Software Development

The hovering laptop

“I need my laptop to hover in the air. Who can build this, or can you recommend someone that is selling this feature?”

So, you work in technology, in some role trying to deliver solutions to stakeholders. When you receive the request “I need my laptop to hover in the air,” what do you do next?

It’s natural to want to be the first one to display your technical prowess balanced by your profound sense of how to deliver ROI (a problem I clearly struggle with, lol); listing the reasons why you can’t solve this, that the existing tooling won’t support it, or that the risk/reward is just too unbalanced to even try.

After your response, the requestor assumes it can’t be done or isn’t worth doing, and everyone moves on. Do we really know what we left to die on the table?

The example of a hovering laptop is absurd enough that most of us probably think, “I would definitely ask WHY before responding?” While that may be true, we often get requests where our assumptions about the request defeat our best intention of asking WHY?

More than ever, the stakeholders we work with tend to come to us with solutions rather than problems and are more technically inclined than their counterparts from 20 years ago. Naturally as people become more tech savvy and more aware of the techniques used to deliver solutions they become more solution focused.

We need to ask questions we didn’t have to ask 20 years ago. When people were more likely to come to you and say, “I’m not a techie! Here is what I do today; my boss told me to loop your team in to see how we can improve the process.” At this point, you’d start learning about the process they want to be improved, what data is involved, how frequently it changes, and the people involved, along with other factors, and formulate a proposed new process.

Today many stakeholders are “Solution Proposers” and technologists as “Solution Providers” we need to be experts at peeling back the layers of the proposed solution to identify how and why the requestor came to the conclusion that they need “A hovering laptop.” Maybe they are right, maybe they do need a hovering laptop.

Despite whether they are right or wrong, as a solution provider, I still want to ensure that any solution I put in place will address the underlying needs driving the request. So we start asking questions.

  • While your laptop is hovering, will you be actively using it? Is it a touch screen, will you use an attached mouse and keyboard, or the keyboard and touchpad that are built in?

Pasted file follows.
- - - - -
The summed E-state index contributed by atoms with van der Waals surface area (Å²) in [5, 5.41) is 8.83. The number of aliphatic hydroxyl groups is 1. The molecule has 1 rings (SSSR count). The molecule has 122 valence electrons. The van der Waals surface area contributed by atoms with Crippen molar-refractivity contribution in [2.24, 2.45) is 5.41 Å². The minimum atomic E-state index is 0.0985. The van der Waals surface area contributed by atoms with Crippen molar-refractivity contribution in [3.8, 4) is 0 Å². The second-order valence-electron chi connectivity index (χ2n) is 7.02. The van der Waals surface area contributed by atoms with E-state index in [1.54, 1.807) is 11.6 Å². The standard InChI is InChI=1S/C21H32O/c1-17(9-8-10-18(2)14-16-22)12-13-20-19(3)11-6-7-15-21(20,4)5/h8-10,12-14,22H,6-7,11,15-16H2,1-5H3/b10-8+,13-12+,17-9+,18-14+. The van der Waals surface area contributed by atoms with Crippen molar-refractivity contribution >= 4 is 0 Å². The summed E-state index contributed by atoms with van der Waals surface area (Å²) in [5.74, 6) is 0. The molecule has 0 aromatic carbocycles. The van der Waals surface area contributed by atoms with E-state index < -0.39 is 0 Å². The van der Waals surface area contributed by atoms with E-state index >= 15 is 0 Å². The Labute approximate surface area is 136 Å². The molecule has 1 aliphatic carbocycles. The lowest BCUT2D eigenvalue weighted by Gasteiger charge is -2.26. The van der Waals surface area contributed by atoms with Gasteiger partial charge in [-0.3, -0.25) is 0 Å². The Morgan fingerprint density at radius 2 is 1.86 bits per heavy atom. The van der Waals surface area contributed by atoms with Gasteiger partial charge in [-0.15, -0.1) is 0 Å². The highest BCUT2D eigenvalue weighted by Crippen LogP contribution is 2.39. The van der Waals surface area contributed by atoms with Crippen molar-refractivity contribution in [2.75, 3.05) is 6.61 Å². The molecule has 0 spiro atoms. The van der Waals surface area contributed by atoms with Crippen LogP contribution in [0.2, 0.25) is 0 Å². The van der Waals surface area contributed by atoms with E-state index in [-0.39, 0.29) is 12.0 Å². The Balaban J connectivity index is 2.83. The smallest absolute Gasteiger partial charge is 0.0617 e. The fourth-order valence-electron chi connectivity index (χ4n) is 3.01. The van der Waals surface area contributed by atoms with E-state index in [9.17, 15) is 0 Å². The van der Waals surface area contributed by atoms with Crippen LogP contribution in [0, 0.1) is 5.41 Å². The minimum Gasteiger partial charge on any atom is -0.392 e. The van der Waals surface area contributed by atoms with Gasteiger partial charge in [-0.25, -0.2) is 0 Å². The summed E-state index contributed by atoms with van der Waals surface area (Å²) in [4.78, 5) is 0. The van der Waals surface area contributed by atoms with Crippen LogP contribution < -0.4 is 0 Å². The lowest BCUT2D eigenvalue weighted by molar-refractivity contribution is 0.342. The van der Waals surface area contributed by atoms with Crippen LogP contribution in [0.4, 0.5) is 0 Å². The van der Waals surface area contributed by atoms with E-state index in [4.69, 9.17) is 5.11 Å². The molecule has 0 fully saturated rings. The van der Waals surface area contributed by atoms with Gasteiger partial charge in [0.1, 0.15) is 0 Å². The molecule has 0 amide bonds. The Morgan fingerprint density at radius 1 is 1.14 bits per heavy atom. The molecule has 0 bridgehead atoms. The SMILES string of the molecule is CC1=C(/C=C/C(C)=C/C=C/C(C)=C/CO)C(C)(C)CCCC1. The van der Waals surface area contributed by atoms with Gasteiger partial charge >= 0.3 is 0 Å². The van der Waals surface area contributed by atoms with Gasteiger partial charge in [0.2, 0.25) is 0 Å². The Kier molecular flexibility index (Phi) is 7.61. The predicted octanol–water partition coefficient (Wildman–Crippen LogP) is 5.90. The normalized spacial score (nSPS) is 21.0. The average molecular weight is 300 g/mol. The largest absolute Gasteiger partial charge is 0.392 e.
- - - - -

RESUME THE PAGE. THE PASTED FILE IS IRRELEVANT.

• Are you mobile while using this hovering laptop? Are you sitting, standing, or riding something?

Your approach may vary depending on the people you are working with. For some, asking questions about the solution requested can be a more straightforward approach aligned with how the stakeholder already views the outcome. Remind them that you just want to talk through the proposed solution and that you are there not just to deliver a solution but to help them make an appropriate decision on what solution best meets all of the goals and constraints they may not have shared yet.

From your initial questions the requestor may start simplifying their request:

Hrm. I guess if I’m just sitting at my desk, I could use something to lift the laptop up. It doesn’t really need to hover, per se.

Maybe the requestor has never seen a riser that sits on a desk, or perhaps the requestor is just assuming the company wouldn’t build a shelf above her desk or that the cubicle wall won’t support attaching a shelf.

Clearly, today, if we really wanted, we could make a laptop hover. It would likely come with a lot of unintended user experience problems.

We can probably find a simpler, cheaper, faster to deploy, and less likely to fail solution. We just need to get to the WHY. We can only do that through curiosity and understanding of what brought the requestor to suggest the specific solution they did.

This post is getting pretty long, so I’ll just end it by saying: Don’t lead the conversation by enumerating the reasons you can’t deliver what is being asked. First seek to understand why you are being asked for a particular solutions.

Leave a Reply

Your email address will not be published. Required fields are marked *